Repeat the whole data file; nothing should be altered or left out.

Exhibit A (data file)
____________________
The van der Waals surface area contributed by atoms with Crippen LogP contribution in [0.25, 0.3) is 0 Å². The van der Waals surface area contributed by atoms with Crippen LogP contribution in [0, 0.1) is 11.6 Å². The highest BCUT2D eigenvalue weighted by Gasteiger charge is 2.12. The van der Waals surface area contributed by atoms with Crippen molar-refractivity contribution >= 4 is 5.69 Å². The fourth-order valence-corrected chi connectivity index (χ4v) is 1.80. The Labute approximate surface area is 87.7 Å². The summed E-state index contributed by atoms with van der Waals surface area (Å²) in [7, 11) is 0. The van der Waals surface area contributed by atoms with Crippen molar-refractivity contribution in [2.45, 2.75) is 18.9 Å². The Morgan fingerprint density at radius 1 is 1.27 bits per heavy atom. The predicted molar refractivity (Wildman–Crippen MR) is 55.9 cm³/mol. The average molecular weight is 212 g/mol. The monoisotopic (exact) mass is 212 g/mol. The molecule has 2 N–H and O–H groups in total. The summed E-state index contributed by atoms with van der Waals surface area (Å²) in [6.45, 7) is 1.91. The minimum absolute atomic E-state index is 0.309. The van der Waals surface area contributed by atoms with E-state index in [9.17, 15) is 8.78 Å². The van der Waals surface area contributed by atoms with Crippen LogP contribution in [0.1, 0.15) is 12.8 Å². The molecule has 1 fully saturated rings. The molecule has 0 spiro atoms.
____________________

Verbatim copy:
The van der Waals surface area contributed by atoms with Crippen LogP contribution in [0.25, 0.3) is 0 Å². The van der Waals surface area contributed by atoms with Crippen LogP contribution in [0, 0.1) is 11.6 Å². The highest BCUT2D eigenvalue weighted by Gasteiger charge is 2.12. The van der Waals surface area contributed by atoms with Crippen molar-refractivity contribution >= 4 is 5.69 Å². The fourth-order valence-corrected chi connectivity index (χ4v) is 1.80. The Labute approximate surface area is 87.7 Å². The summed E-state index contributed by atoms with van der Waals surface area (Å²) in [7, 11) is 0. The van der Waals surface area contributed by atoms with Crippen molar-refractivity contribution in [2.45, 2.75) is 18.9 Å². The Morgan fingerprint density at radius 1 is 1.27 bits per heavy atom. The predicted molar refractivity (Wildman–Crippen MR) is 55.9 cm³/mol. The average molecular weight is 212 g/mol. The monoisotopic (exact) mass is 212 g/mol. The molecule has 2 N–H and O–H groups in total. The summed E-state index contributed by atoms with van der Waals surface area (Å²) in [6.45, 7) is 1.91. The minimum absolute atomic E-state index is 0.309. The van der Waals surface area contributed by atoms with E-state index in [9.17, 15) is 8.78 Å². The van der Waals surface area contributed by atoms with Crippen LogP contribution in [0.1, 0.15) is 12.8 Å². The molecule has 1 fully saturated rings. The molecule has 0 spiro atoms.